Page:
I reported this time last year on the achievement of Samantha Silver, the parent of an autistic boy in Richmond who through sheer desperation had got together with other parents to set up a support group and with the help of the Brentford FC Community Sports Trust introduced their autistic children to the joys of team sport.
The scheme they set up, On the Ball, a programme of sport and parent support for families whose children have social communication needs, is available to other boroughs outside Richmond and starts again in April, offering free places. Families who have been involved say that the training has made a massive difference to their child, family life at home and the way the child copes at school. The programme is rated as ‘Outstanding’ by Richmond Adult Community College.
On the Ball aim to develop groups of children aged 5-11 who have similar needs so that peer groups are established that support families to have fun, enjoy sport and learn together.
If you think your child might benefit or you know someone who might, go to On the Ball 2018 Sign Up or for more information ring the parent charity Action-attainment Ltd on 0208 392 9946
There is also a new Action Learning Group for parents of children with social communication needs is starting this month with six Thursday evening meetings monthly, between February and July. The first free introductory workshop is on 8th February at Richmond AID, 4 Waldegrave Rd, TW11 8HT.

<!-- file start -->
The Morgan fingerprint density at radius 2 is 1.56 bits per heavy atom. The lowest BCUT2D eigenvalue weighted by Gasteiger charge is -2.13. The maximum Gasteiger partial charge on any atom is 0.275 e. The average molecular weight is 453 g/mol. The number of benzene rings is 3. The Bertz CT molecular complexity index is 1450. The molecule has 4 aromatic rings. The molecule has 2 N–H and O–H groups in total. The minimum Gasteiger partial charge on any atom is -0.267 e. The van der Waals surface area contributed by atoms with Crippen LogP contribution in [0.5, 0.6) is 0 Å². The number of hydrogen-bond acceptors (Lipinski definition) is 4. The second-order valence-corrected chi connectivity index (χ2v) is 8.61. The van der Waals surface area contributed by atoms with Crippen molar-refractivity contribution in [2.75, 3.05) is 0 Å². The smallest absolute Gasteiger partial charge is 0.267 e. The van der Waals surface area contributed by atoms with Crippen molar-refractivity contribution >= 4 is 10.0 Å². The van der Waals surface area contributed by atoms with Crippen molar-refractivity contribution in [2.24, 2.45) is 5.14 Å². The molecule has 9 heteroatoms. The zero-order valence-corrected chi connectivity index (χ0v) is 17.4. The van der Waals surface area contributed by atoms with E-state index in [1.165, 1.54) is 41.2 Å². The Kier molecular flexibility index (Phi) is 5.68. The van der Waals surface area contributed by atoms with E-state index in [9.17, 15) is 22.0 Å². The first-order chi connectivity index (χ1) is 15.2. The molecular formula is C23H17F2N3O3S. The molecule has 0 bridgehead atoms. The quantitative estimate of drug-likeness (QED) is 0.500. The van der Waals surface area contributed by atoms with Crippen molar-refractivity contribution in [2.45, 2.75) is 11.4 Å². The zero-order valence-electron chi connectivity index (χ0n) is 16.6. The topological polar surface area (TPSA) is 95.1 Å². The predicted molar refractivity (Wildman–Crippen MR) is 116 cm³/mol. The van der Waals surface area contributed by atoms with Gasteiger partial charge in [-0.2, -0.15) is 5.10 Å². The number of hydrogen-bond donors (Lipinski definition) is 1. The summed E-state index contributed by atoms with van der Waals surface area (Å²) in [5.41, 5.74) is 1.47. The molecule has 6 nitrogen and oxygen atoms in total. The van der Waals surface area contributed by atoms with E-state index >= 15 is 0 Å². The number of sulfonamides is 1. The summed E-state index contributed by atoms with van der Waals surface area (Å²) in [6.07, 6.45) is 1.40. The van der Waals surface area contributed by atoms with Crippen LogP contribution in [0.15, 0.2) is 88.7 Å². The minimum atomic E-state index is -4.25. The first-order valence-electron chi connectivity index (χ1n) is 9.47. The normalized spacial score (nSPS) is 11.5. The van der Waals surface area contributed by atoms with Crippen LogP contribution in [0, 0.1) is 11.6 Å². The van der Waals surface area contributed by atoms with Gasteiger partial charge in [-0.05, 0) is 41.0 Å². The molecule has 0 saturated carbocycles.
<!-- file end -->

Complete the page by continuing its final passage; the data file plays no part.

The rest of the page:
At Brentford FC Community Sports Trust’s thirtieth anniversary bash last year, Samantha described how on their first meeting the coach brought a sack of balls and laid out cones for the kids to weave in and out of. One child promptly disappeared up a tree while her own son carefully collected up all the cones into a nicely ordered pile. The default position for an autistic child when faced with the anxiety of something as socially daunting as team sport is apparently to lie on the ground with their arms over their head in a foetal position.
Even the most dedicated, specially trained coach, as theirs was, might have been forgiven for having second thoughts. He didn’t. She recounted how slowly over the years the children, now young people, have gained in confidence, to the point where they actively enjoy the sessions. She explained also how the training had affected their behaviour at home and taught the parents a thing or two which had contributed to a calmer, more positive atmosphere both at home and at school. She also told me afterwards how, heartbreakingly, while this works with younger children, by the time they get to secondary school their anxiety is too great to overcome with this sort of coaching. The trick is to get to the children young, but if they do, the results are by all accounts amazing.